dredge – mammoth // building nothing out of something

Tag Archives: dredge

Excavations, Shockwaves, and Limits

At the end of September, I spoke at an event organized by The Architectural League and co-sponsored by The Cooper Union Institute for Sustainable Design, “The Five Thousand Pound Life: Land”. The Architectural League has recently posted video from the event, so you can now watch the many presentations and discussions; I particularly recommend Jesse […]

sediment trap and release

[The annual sediment release procedure at Xiaolangdi Dam on the Yellow River in Henan province, China. According to the Daily Mail, “this annual operation sees more than 30 million tonnes of silt sent downstream a year, with more than 390 million tonnes shifted this way over the last 13 years”. It is noteworthy, from the perspective […]

dredge research collaborative: live interview @ studio-x

[The Dredge Research Collaborative — Stephen, Tim Maly, and myself, with fourth member Brett Milligan present in spirit but not body — in live conversation back in January at Studio-X NYC about the dredge cycle, artificial islands, geotubes, sensate geotextiles coating aqueous terrain, the scale of human influence over sediment, the New York Bight’s “Mud […]

delaware dredge

[A pressurized pipe carries dredge along Bethany Beach, Delaware; photography by Chris Mizes.] On his blog space within lines, Chris Mizes writes about one of the more common ways that the landscapes of dredge intrude on everyday life: beach nourishment. As Mizes explains, this commonplace instance of landscape prosthesis is — like many of the […]

dredge @ studio-x nyc

We’re excited that we’ll have the opportunity in a couple weeks to do a live interview at Studio-X NYC: For the first LI@SX of 2012, Studio-X NYC is delighted to welcome Rob Holmes and Stephen Becker of Mammoth and Tim Maly of Quiet Babylon, three-quarters of the Dredge Research Collaborative (with Brett Milligan of Free […]

soft landscapes

This week, I’ve organized a short (very short) lecture series for the students in my studio (well, the “Post-Natural Ecologies” half of the studio) at Virginia Tech’s Washington-Alexandria Architecture Center. Tuesday at 5:15, Fred Scharmen (sevensixfive/the Working Group on Adaptive Systems) will give a talk entitled “Soft Sites”, examining four sites on the Middle Branch […]

the gulf intracoastal waterway

Another of the Mississippi River Delta region’s industrial infrastructures is the Gulf Intracoastal Waterway, which stretches 1,109 miles from Apalache Bay, Florida to Brownsville, Texas.  In the image above (which is rotated so that north is on the right, Port Arthur at the top, and New Orleans at the bottom), the Waterway is clearly visible […]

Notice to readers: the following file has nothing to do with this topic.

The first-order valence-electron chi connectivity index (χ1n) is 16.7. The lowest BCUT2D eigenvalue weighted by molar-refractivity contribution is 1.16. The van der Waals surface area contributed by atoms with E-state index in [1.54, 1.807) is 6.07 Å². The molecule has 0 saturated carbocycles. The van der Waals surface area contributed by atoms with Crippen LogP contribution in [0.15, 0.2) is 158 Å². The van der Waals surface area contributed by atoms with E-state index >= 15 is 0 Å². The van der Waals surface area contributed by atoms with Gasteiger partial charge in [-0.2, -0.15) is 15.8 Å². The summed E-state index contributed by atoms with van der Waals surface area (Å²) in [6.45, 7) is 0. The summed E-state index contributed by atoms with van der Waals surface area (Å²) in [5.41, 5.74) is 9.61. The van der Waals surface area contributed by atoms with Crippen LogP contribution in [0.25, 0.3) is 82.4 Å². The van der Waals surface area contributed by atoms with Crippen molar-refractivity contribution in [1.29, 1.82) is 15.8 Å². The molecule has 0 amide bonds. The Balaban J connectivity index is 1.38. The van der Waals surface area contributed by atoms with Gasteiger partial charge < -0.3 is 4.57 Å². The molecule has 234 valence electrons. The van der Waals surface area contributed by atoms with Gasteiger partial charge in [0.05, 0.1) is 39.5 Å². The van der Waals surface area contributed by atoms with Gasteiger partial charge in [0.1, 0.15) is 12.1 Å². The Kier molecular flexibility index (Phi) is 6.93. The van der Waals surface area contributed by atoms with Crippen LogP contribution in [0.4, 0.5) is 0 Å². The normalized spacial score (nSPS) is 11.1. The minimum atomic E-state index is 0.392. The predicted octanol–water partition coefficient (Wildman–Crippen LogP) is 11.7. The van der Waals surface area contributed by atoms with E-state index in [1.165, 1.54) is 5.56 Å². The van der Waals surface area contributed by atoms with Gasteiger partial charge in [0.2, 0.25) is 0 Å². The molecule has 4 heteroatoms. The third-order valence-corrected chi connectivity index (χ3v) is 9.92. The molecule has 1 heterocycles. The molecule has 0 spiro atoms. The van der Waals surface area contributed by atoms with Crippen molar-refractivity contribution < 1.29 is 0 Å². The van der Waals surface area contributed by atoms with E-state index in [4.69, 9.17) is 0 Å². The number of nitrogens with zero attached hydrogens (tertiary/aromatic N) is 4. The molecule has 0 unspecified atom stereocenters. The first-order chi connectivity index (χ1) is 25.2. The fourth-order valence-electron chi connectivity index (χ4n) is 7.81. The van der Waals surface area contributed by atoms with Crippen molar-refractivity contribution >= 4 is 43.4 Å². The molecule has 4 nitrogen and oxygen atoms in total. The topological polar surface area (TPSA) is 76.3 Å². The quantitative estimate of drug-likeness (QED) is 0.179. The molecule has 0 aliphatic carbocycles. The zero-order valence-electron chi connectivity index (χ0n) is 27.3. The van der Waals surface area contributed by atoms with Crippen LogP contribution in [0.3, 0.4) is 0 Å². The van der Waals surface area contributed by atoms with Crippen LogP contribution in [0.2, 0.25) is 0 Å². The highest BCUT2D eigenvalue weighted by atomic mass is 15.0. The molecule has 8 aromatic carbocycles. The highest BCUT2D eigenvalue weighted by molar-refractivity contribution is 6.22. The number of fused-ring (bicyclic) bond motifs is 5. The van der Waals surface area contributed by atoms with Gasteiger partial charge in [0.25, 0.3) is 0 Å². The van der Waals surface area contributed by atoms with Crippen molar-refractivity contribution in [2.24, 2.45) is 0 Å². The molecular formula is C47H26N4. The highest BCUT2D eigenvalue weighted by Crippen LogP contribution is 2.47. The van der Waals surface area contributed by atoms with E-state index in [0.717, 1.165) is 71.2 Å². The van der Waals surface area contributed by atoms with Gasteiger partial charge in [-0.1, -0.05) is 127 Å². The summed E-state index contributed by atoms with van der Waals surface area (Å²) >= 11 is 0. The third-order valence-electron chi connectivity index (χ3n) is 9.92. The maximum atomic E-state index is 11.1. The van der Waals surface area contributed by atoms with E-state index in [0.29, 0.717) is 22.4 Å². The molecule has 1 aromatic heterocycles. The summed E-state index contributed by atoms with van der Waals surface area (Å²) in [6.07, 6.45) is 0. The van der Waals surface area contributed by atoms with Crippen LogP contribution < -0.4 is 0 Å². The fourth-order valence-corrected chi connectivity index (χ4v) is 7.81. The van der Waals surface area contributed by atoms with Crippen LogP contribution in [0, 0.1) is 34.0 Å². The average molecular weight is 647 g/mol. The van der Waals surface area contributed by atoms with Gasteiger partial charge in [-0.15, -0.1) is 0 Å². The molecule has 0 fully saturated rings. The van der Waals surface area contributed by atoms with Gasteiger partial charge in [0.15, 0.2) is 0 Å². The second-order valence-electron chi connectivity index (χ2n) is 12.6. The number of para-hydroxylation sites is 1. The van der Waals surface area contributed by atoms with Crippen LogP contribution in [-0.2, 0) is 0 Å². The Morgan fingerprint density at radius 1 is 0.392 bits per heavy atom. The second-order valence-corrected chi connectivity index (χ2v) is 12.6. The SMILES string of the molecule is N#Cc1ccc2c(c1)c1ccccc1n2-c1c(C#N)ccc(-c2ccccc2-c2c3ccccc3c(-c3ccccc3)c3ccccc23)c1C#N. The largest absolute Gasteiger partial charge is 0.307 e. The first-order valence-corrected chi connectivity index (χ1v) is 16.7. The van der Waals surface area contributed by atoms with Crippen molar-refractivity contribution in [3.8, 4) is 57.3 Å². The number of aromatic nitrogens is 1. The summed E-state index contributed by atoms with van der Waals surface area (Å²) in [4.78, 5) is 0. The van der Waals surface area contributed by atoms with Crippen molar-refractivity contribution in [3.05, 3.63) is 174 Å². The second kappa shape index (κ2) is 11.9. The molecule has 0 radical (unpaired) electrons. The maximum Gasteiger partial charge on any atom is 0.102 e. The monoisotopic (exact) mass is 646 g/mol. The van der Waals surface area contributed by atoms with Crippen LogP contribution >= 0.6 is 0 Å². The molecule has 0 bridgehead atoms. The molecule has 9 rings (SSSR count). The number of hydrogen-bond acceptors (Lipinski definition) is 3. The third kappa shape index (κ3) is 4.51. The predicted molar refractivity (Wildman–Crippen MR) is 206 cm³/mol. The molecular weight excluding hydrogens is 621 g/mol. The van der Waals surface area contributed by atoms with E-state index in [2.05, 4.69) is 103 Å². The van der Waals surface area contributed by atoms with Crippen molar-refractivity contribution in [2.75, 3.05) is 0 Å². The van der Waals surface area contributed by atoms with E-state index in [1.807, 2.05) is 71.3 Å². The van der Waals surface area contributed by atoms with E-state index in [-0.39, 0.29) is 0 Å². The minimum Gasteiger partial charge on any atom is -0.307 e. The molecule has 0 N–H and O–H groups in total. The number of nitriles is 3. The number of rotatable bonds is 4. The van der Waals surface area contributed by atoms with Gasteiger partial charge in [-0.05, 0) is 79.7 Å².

restoring the land-making machine

[The fluctuating terrain of the lower Mississippi River Delta, from the USGS’s map of “land area change in coastal Louisiana from 1932 to 2010”.  Loss is in red; accumulation is in green.  The map is seen via Free Association Design, where you can see the map in more detail, including the rapidly accreting area of […]

the atchafalaya basin project and the wax lake delta

[A map of the administrative units of the Atchafalaya Basin Project in 1982, produced by the Army Corps of Engineers.  The Atchafalaya Basin system is made up of three floodways: the Morganza Floodway (fed by the Morganza Spillway), the West Atchafalaya Floodway, and the Lower Atchafalaya Floodway; the latter is composed of the confluence of […]

bayou chene closure project

[During the May 2011 operation of the Morganza Spillway, the Army Corps of Engineers closed one channel within the southern Atchafalaya Basin, Bayou Chene, by dredging the edges of a narrow strait in the Bayou, lining it with rip-rap and sinking a 20,000-ton, 500-foot long barge in the resulting chokepoint.  By stemming the flow down […]

dredging fort peck

[A dredger at work in one of Fort Peck Dam’s borrow pits; photographer unknown.  (Fort Peck, you will recall, was the first of the six major dams on the Missouri to be built.)  The dredgers, pontoon boats, and booster barges used in the pumping of fill material from upstream borrow pits to the Fort Peck […]

west kowloon reclamation

[Hong Kong’s West Kowloon Reclamation project, photographed in the mid-nineties while under construction; photographs via GAKEI.com.] [“Since land reclamation first began in 1841, [Victoria] harbor has shrunk to half its original size.  Meanwhile, more than 17,000 acres of developed land have been added to the waterfront throughout the region — accounting for nearly 7 percent […]